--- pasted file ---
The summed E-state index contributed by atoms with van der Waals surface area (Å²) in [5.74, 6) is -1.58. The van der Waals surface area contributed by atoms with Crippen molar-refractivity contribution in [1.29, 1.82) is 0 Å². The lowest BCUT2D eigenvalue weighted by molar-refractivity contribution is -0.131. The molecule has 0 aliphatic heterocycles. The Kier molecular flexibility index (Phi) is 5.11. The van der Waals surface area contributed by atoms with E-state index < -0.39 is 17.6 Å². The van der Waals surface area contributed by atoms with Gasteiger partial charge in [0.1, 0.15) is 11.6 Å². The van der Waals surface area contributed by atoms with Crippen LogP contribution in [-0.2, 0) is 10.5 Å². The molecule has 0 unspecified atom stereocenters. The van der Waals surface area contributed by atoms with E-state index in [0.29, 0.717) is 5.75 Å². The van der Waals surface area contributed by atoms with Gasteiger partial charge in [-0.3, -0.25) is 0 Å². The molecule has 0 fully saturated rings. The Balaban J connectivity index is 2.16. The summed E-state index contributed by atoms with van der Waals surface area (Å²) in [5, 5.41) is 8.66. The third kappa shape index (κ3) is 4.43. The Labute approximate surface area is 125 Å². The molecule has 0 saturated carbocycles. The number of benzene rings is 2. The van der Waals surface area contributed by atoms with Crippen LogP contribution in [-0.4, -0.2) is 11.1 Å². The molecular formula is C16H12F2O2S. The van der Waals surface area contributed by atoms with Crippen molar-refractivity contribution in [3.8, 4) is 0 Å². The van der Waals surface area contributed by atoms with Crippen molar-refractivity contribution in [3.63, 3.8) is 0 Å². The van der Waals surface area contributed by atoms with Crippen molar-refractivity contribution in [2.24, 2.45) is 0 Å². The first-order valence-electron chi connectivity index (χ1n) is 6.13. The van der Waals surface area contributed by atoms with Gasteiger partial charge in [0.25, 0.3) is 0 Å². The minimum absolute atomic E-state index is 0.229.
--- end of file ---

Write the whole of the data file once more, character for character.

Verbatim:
The summed E-state index contributed by atoms with van der Waals surface area (Å²) in [5.74, 6) is -1.58. The van der Waals surface area contributed by atoms with Crippen molar-refractivity contribution in [1.29, 1.82) is 0 Å². The lowest BCUT2D eigenvalue weighted by molar-refractivity contribution is -0.131. The molecule has 0 aliphatic heterocycles. The Kier molecular flexibility index (Phi) is 5.11. The van der Waals surface area contributed by atoms with E-state index < -0.39 is 17.6 Å². The van der Waals surface area contributed by atoms with Gasteiger partial charge in [0.1, 0.15) is 11.6 Å². The van der Waals surface area contributed by atoms with Crippen LogP contribution in [-0.2, 0) is 10.5 Å². The molecule has 0 unspecified atom stereocenters. The van der Waals surface area contributed by atoms with E-state index in [0.29, 0.717) is 5.75 Å². The van der Waals surface area contributed by atoms with Gasteiger partial charge in [-0.3, -0.25) is 0 Å². The molecule has 0 fully saturated rings. The Balaban J connectivity index is 2.16. The summed E-state index contributed by atoms with van der Waals surface area (Å²) in [5, 5.41) is 8.66. The third kappa shape index (κ3) is 4.43. The Labute approximate surface area is 125 Å². The molecule has 0 saturated carbocycles. The number of benzene rings is 2. The van der Waals surface area contributed by atoms with Crippen LogP contribution in [-0.4, -0.2) is 11.1 Å². The molecular formula is C16H12F2O2S. The van der Waals surface area contributed by atoms with Crippen molar-refractivity contribution in [3.8, 4) is 0 Å². The van der Waals surface area contributed by atoms with Crippen molar-refractivity contribution in [3.63, 3.8) is 0 Å². The van der Waals surface area contributed by atoms with Crippen molar-refractivity contribution in [2.24, 2.45) is 0 Å². The first-order valence-electron chi connectivity index (χ1n) is 6.13. The van der Waals surface area contributed by atoms with Gasteiger partial charge in [0.25, 0.3) is 0 Å². The minimum absolute atomic E-state index is 0.229.